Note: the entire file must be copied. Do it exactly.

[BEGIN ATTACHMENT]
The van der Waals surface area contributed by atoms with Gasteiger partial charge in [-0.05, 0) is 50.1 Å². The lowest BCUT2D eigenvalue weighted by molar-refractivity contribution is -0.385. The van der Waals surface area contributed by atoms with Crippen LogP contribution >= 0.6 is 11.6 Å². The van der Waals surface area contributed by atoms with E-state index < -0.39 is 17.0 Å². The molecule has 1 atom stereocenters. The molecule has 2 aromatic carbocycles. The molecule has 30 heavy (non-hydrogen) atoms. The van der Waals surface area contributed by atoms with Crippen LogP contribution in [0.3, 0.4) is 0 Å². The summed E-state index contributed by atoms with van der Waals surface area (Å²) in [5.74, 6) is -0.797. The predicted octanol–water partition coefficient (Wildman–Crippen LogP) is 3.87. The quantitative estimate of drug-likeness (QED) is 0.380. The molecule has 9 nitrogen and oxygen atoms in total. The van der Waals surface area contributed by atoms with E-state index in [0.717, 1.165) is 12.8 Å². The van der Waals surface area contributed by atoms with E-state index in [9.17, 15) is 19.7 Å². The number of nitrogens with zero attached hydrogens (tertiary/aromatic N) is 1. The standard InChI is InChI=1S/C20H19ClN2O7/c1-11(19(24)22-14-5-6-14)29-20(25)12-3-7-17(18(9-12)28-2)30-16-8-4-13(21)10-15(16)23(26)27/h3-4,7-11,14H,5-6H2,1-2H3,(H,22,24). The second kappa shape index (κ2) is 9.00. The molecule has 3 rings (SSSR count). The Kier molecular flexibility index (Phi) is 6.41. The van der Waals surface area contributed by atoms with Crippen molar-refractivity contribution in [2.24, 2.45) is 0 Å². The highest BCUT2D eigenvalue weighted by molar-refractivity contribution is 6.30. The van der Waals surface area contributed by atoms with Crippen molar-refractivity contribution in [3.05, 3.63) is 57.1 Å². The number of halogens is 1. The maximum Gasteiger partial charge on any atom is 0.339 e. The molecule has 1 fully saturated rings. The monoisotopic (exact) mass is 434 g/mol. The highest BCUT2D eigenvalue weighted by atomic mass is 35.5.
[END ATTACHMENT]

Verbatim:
The van der Waals surface area contributed by atoms with Gasteiger partial charge in [-0.05, 0) is 50.1 Å². The lowest BCUT2D eigenvalue weighted by molar-refractivity contribution is -0.385. The van der Waals surface area contributed by atoms with Crippen LogP contribution >= 0.6 is 11.6 Å². The van der Waals surface area contributed by atoms with E-state index < -0.39 is 17.0 Å². The molecule has 1 atom stereocenters. The molecule has 2 aromatic carbocycles. The molecule has 30 heavy (non-hydrogen) atoms. The van der Waals surface area contributed by atoms with Crippen LogP contribution in [0.3, 0.4) is 0 Å². The summed E-state index contributed by atoms with van der Waals surface area (Å²) in [5.74, 6) is -0.797. The predicted octanol–water partition coefficient (Wildman–Crippen LogP) is 3.87. The quantitative estimate of drug-likeness (QED) is 0.380. The molecule has 9 nitrogen and oxygen atoms in total. The van der Waals surface area contributed by atoms with E-state index in [0.717, 1.165) is 12.8 Å². The van der Waals surface area contributed by atoms with E-state index in [9.17, 15) is 19.7 Å². The number of nitrogens with zero attached hydrogens (tertiary/aromatic N) is 1. The standard InChI is InChI=1S/C20H19ClN2O7/c1-11(19(24)22-14-5-6-14)29-20(25)12-3-7-17(18(9-12)28-2)30-16-8-4-13(21)10-15(16)23(26)27/h3-4,7-11,14H,5-6H2,1-2H3,(H,22,24). The second kappa shape index (κ2) is 9.00. The molecule has 3 rings (SSSR count). The Kier molecular flexibility index (Phi) is 6.41. The van der Waals surface area contributed by atoms with Crippen molar-refractivity contribution in [2.24, 2.45) is 0 Å². The highest BCUT2D eigenvalue weighted by molar-refractivity contribution is 6.30. The van der Waals surface area contributed by atoms with Crippen molar-refractivity contribution in [3.05, 3.63) is 57.1 Å². The number of halogens is 1. The maximum Gasteiger partial charge on any atom is 0.339 e. The molecule has 1 fully saturated rings. The monoisotopic (exact) mass is 434 g/mol. The highest BCUT2D eigenvalue weighted by atomic mass is 35.5.